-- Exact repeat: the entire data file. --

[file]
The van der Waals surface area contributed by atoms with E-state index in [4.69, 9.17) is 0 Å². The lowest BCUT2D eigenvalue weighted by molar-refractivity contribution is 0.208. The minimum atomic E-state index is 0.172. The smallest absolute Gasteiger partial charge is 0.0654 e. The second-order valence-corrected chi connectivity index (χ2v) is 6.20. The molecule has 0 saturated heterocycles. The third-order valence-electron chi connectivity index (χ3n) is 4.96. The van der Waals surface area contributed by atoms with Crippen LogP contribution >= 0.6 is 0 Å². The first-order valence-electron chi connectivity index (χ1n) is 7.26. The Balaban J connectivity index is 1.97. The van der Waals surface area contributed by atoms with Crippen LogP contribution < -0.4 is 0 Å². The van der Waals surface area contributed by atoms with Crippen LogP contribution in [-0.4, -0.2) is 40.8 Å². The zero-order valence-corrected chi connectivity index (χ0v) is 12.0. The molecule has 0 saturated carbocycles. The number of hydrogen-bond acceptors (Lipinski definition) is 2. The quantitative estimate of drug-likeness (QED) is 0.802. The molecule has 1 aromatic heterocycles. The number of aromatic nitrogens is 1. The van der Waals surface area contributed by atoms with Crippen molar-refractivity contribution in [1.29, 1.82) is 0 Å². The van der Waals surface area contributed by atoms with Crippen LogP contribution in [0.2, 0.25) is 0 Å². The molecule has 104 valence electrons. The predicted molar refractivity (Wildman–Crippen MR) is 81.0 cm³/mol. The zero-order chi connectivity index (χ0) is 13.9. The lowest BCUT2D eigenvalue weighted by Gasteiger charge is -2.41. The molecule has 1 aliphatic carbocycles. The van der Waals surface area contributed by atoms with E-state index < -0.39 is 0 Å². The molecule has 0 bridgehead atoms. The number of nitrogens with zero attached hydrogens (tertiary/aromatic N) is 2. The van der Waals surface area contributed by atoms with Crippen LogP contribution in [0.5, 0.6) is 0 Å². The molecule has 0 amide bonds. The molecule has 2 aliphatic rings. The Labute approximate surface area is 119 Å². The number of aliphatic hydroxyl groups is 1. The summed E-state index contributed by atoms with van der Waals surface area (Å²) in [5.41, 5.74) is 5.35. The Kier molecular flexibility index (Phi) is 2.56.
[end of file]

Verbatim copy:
The van der Waals surface area contributed by atoms with E-state index in [4.69, 9.17) is 0 Å². The lowest BCUT2D eigenvalue weighted by molar-refractivity contribution is 0.208. The minimum atomic E-state index is 0.172. The smallest absolute Gasteiger partial charge is 0.0654 e. The second-order valence-corrected chi connectivity index (χ2v) is 6.20. The molecule has 0 saturated heterocycles. The third-order valence-electron chi connectivity index (χ3n) is 4.96. The van der Waals surface area contributed by atoms with Crippen LogP contribution >= 0.6 is 0 Å². The first-order valence-electron chi connectivity index (χ1n) is 7.26. The Balaban J connectivity index is 1.97. The van der Waals surface area contributed by atoms with Crippen LogP contribution < -0.4 is 0 Å². The van der Waals surface area contributed by atoms with Crippen LogP contribution in [-0.4, -0.2) is 40.8 Å². The zero-order valence-corrected chi connectivity index (χ0v) is 12.0. The molecule has 0 saturated carbocycles. The number of hydrogen-bond acceptors (Lipinski definition) is 2. The quantitative estimate of drug-likeness (QED) is 0.802. The molecule has 1 aromatic heterocycles. The number of aromatic nitrogens is 1. The van der Waals surface area contributed by atoms with Crippen molar-refractivity contribution in [1.29, 1.82) is 0 Å². The van der Waals surface area contributed by atoms with Crippen LogP contribution in [0.2, 0.25) is 0 Å². The molecule has 104 valence electrons. The predicted molar refractivity (Wildman–Crippen MR) is 81.0 cm³/mol. The zero-order chi connectivity index (χ0) is 13.9. The lowest BCUT2D eigenvalue weighted by Gasteiger charge is -2.41. The molecule has 1 aliphatic carbocycles. The van der Waals surface area contributed by atoms with E-state index < -0.39 is 0 Å². The molecule has 0 bridgehead atoms. The number of nitrogens with zero attached hydrogens (tertiary/aromatic N) is 2. The van der Waals surface area contributed by atoms with Crippen LogP contribution in [0.5, 0.6) is 0 Å². The molecule has 0 amide bonds. The molecule has 2 aliphatic rings. The Labute approximate surface area is 119 Å². The number of aliphatic hydroxyl groups is 1. The summed E-state index contributed by atoms with van der Waals surface area (Å²) in [5.41, 5.74) is 5.35. The Kier molecular flexibility index (Phi) is 2.56.